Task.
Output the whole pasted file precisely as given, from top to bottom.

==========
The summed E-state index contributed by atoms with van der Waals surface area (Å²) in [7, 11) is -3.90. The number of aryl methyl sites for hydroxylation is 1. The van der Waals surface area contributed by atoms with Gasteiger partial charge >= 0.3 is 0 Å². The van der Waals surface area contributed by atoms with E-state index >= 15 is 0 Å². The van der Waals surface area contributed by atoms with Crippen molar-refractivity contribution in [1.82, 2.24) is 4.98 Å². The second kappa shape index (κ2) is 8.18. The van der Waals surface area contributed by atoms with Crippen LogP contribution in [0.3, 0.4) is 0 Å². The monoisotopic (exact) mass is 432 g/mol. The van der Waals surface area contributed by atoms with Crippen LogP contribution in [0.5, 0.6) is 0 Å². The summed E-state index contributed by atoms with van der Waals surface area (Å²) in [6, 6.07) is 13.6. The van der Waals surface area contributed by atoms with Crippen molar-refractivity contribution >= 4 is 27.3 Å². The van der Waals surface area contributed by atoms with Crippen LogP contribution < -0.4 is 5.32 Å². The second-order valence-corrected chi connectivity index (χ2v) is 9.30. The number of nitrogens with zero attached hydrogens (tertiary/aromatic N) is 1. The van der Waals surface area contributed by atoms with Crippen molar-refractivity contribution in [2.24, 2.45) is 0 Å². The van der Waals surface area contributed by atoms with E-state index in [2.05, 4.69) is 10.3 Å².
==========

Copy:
The summed E-state index contributed by atoms with van der Waals surface area (Å²) in [7, 11) is -3.90. The number of aryl methyl sites for hydroxylation is 1. The van der Waals surface area contributed by atoms with Gasteiger partial charge >= 0.3 is 0 Å². The van der Waals surface area contributed by atoms with E-state index >= 15 is 0 Å². The van der Waals surface area contributed by atoms with Crippen molar-refractivity contribution in [1.82, 2.24) is 4.98 Å². The second kappa shape index (κ2) is 8.18. The van der Waals surface area contributed by atoms with Crippen LogP contribution in [0.3, 0.4) is 0 Å². The monoisotopic (exact) mass is 432 g/mol. The van der Waals surface area contributed by atoms with Crippen LogP contribution in [0.5, 0.6) is 0 Å². The summed E-state index contributed by atoms with van der Waals surface area (Å²) in [6, 6.07) is 13.6. The van der Waals surface area contributed by atoms with Crippen molar-refractivity contribution >= 4 is 27.3 Å². The van der Waals surface area contributed by atoms with Crippen LogP contribution < -0.4 is 5.32 Å². The second-order valence-corrected chi connectivity index (χ2v) is 9.30. The number of nitrogens with zero attached hydrogens (tertiary/aromatic N) is 1. The van der Waals surface area contributed by atoms with Crippen molar-refractivity contribution in [2.24, 2.45) is 0 Å². The van der Waals surface area contributed by atoms with E-state index in [2.05, 4.69) is 10.3 Å².